This group brings together the best thinkers on energy and climate. Join us for smart, insightful posts and conversations about where the energy industry is and where it is going.

10,035 Members

Post

Need of the hour: Solar Adoption not Project Cancellation

Indian Solar industry has shown incredible growth, with an inspiring trajectory of increasing capacities from 5 GW in 2015 to 10 GW in 2016 to ~24 GW growth in 2018. Although there is growth, India still has to install more than 18 GW of solar capacity each year for the next 4 years to achieve its announced 100 GW target. Considering this scenario, we should expect an aggressive solar adoption rate. However, India’s current solar growth would not be able to realize the 2022 targets.

imagege

Current Scenario

A myriad of projects have been cancelled in the calendar year 2018, which begs the question of whether India would be able to reach current targets. Data shows that between Jan-September 2018, ~35 GW of solar projects were tendered. However, only 13 GW of projects were auctioned. There was a 65% decline in tender activity in Q3 2018, in comparison with Q2 2018.

The results are clearly seen in project installation trajectory. Although, solar installations in Q1 2018 was higher than Q1 2017 and stood at 3.3 GW, however, in Q2 2018 Indian solar installation rate started declining and stood at 1.6 GW in and fell even lower to 1.5 GW in Q3. Although we would want the solar installation rate to rise each quarter of a year, it is normal to see a decline in a few quarters. For example, solar installation rate had fallen in 2017 as well, however, the decline in 2018 is much higher than ever before (30% Y-o-Y), which paints a threatening picture for Indian solar industry.

solar skill

Reasons behind the Decline

25% safeguard duty on SEZ based solar panel manufacturers, demands of setting up a manufacturing facility to bid in projects, differential GST rates have increased solar project cost by 12-18% and produced hesitant solar developers bringing forth the decline in projects.

SECI cancelled 2.4 GW out of a 3 GW Interstate Transmission System (ISTS) connected solar auction held in July 2018.

  • The Gujarat Urja Vikas Nigam Limited (GUVNL) also cancelled the auction for the development of 500 MW of grid-connected solar photovoltaic (PV) projects in March 2018.
  • The Uttar Pradesh New and Renewable Energy Development Agency (UPNEDA) also cancelled 1 GW auction for grid-connected solar projects across the state held in July 2018.

The primary reason behind these cancellations is Government of India’s insistence to bring down solar tariff event further. Also, recent demands like asking developers to set up a manufacturing plant to win solar projects (e.g- SECI’s 10 GW solar project) have negative effects and produced hesitant developers.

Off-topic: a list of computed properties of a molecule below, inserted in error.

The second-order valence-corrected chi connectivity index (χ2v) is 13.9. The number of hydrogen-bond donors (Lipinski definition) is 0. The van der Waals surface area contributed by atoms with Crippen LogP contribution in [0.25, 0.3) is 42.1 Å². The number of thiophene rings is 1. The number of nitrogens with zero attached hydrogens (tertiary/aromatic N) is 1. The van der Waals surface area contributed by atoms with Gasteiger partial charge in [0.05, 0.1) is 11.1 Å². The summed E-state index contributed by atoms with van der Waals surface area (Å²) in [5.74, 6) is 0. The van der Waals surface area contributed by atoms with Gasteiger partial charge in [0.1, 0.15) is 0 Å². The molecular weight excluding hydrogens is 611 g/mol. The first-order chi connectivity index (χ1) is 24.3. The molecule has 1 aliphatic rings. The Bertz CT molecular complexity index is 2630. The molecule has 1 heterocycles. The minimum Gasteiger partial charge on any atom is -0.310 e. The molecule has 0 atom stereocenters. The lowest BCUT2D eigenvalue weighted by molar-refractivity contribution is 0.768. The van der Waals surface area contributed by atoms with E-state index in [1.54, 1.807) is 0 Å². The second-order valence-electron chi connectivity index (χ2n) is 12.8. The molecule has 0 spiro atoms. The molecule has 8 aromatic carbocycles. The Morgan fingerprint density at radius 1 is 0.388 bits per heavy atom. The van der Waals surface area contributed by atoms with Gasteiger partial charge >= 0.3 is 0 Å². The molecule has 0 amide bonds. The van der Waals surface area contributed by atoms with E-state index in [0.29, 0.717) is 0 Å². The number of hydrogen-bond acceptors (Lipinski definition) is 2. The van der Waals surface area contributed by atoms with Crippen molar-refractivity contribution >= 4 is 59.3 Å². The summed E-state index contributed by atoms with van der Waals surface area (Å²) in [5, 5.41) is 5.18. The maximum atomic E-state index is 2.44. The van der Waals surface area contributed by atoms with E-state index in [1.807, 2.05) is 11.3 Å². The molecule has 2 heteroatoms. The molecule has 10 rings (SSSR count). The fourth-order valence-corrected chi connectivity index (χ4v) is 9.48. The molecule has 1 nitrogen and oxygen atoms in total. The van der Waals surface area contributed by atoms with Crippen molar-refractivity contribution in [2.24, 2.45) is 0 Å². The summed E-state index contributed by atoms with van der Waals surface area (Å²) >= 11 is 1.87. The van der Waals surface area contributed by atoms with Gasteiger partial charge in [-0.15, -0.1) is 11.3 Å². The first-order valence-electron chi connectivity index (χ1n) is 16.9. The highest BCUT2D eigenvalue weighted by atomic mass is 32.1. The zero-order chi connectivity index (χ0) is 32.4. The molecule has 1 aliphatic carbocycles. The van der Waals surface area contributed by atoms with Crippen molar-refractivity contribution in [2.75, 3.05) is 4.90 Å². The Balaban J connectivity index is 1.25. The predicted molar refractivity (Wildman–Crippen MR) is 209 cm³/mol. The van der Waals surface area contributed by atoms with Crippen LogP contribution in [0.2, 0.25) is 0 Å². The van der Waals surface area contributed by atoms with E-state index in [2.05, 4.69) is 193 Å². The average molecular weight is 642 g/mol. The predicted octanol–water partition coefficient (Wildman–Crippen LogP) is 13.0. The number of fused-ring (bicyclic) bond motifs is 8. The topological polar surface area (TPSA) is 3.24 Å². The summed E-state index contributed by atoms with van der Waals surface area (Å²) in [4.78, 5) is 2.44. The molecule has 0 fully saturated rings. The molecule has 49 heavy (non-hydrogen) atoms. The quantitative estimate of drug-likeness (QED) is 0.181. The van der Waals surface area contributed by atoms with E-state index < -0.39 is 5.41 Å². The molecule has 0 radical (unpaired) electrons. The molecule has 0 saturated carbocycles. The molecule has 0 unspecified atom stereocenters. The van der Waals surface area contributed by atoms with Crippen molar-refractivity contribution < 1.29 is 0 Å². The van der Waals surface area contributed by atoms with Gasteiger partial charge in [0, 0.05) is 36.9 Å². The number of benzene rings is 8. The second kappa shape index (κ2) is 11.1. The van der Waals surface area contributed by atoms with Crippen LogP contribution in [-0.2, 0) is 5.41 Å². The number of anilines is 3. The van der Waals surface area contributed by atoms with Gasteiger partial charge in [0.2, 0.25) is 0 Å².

India spent $3.8 bn on solar module import in FY 17-18, and in FY 18-19 (Apr-Oct), the country has already spent $1.1 bn, while India’s export of solar for the same years stood at a meagre $141 mn in FY 17-18 and $80 mn in FY 18-19 (Apr-Oct).

Additionally, 25% safeguard duty imposition on imported solar equipment and SEZ based solar manufacturing units have raised the equipment cost, making projects expensive while introducing low quality (imported) module usage issue and little to no demand for domestically manufactured solar equipment.

3

Way Forward

Indian solar industry still has incredible opportunity to turn around and lead the global solar revolution, while speeding up solarisation of the country. However, for that to happen, India needs to realize that maintaining investor interest in building solar projects is a must.

And although imported modules offer a cheaper option for countrywide solarisation- It is producing hesitant developers by allowing tariff fall, shrinking India’s opportunity of building solar manufacturing industry, which would have created jobs, improved industrial infrastructure, brought revenue through exports.

Additionally, India’s dependence on solar import is leading to huge forex outflows, introducing quality issues, and making projects unviable.

Therefore, focusing on manufacturing, stabilizing tariff, exempting domestic manufacturers from safeguard duty and differential taxes (GST), would be the right move to increase solar installation rate. Forecasts show that continued import, falling tariff and other policy deviations (safeguard duty, differential GST) will result in lower solar demand in Q1 2019 (approx. 3.5 GW). Therefore, it is the best time for India to make changes and solve core issues to speed up solar project installation.

Gyanesh Chaudhary's picture

Thank Gyanesh for the Post!

Energy Central contributors share their experience and insights for the benefit of other Members (like you). Please show them your appreciation by leaving a comment, 'liking' this post, or following this Member.

Discussions

No discussions yet. Start a discussion below.

Get Published - Build a Following

The Energy Central Power Industry Network is based on one core idea - power industry professionals helping each other and advancing the industry by sharing and learning from each other.

If you have an experience or insight to share or have learned something from a conference or seminar, your peers and colleagues on Energy Central want to hear about it. It's also easy to share a link to an article you've liked or an industry resource that you think would be helpful.

                 Learn more about posting on Energy Central »